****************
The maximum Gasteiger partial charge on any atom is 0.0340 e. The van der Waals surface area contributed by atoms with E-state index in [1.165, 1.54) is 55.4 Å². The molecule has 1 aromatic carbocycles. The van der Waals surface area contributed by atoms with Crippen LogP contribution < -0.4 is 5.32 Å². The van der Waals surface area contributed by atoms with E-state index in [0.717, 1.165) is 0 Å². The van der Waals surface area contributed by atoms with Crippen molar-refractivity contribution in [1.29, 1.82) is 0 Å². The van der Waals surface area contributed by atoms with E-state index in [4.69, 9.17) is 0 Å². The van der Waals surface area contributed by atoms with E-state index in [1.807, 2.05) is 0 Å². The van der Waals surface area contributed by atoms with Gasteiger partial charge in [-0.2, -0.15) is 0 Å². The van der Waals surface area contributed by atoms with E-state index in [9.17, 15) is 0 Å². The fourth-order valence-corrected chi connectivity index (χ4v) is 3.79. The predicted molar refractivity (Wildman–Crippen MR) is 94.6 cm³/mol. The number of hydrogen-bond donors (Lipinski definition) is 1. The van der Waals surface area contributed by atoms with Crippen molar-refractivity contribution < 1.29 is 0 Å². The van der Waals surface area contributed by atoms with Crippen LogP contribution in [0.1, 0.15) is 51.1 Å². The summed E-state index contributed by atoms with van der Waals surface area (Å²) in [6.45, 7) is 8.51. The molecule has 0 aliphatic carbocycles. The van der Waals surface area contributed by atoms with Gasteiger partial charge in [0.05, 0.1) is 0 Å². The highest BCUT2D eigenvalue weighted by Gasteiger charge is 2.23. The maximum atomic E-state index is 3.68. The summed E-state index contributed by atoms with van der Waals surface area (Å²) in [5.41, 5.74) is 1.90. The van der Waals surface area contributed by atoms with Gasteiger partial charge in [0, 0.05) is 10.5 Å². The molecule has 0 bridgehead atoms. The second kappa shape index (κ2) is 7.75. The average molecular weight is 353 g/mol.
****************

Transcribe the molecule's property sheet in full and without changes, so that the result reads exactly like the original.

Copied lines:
The maximum Gasteiger partial charge on any atom is 0.0340 e. The van der Waals surface area contributed by atoms with E-state index in [1.165, 1.54) is 55.4 Å². The molecule has 1 aromatic carbocycles. The van der Waals surface area contributed by atoms with Crippen LogP contribution < -0.4 is 5.32 Å². The van der Waals surface area contributed by atoms with E-state index in [0.717, 1.165) is 0 Å². The van der Waals surface area contributed by atoms with Crippen molar-refractivity contribution in [1.29, 1.82) is 0 Å². The van der Waals surface area contributed by atoms with E-state index in [4.69, 9.17) is 0 Å². The van der Waals surface area contributed by atoms with E-state index in [1.807, 2.05) is 0 Å². The van der Waals surface area contributed by atoms with Gasteiger partial charge in [-0.2, -0.15) is 0 Å². The van der Waals surface area contributed by atoms with E-state index in [9.17, 15) is 0 Å². The fourth-order valence-corrected chi connectivity index (χ4v) is 3.79. The predicted molar refractivity (Wildman–Crippen MR) is 94.6 cm³/mol. The number of hydrogen-bond donors (Lipinski definition) is 1. The van der Waals surface area contributed by atoms with Crippen molar-refractivity contribution < 1.29 is 0 Å². The van der Waals surface area contributed by atoms with Crippen LogP contribution in [0.1, 0.15) is 51.1 Å². The summed E-state index contributed by atoms with van der Waals surface area (Å²) in [6.45, 7) is 8.51. The molecule has 0 aliphatic carbocycles. The van der Waals surface area contributed by atoms with Gasteiger partial charge in [0.05, 0.1) is 0 Å². The highest BCUT2D eigenvalue weighted by Gasteiger charge is 2.23. The maximum atomic E-state index is 3.68. The summed E-state index contributed by atoms with van der Waals surface area (Å²) in [5.41, 5.74) is 1.90. The van der Waals surface area contributed by atoms with Gasteiger partial charge in [0, 0.05) is 10.5 Å². The molecule has 0 bridgehead atoms. The second kappa shape index (κ2) is 7.75. The average molecular weight is 353 g/mol.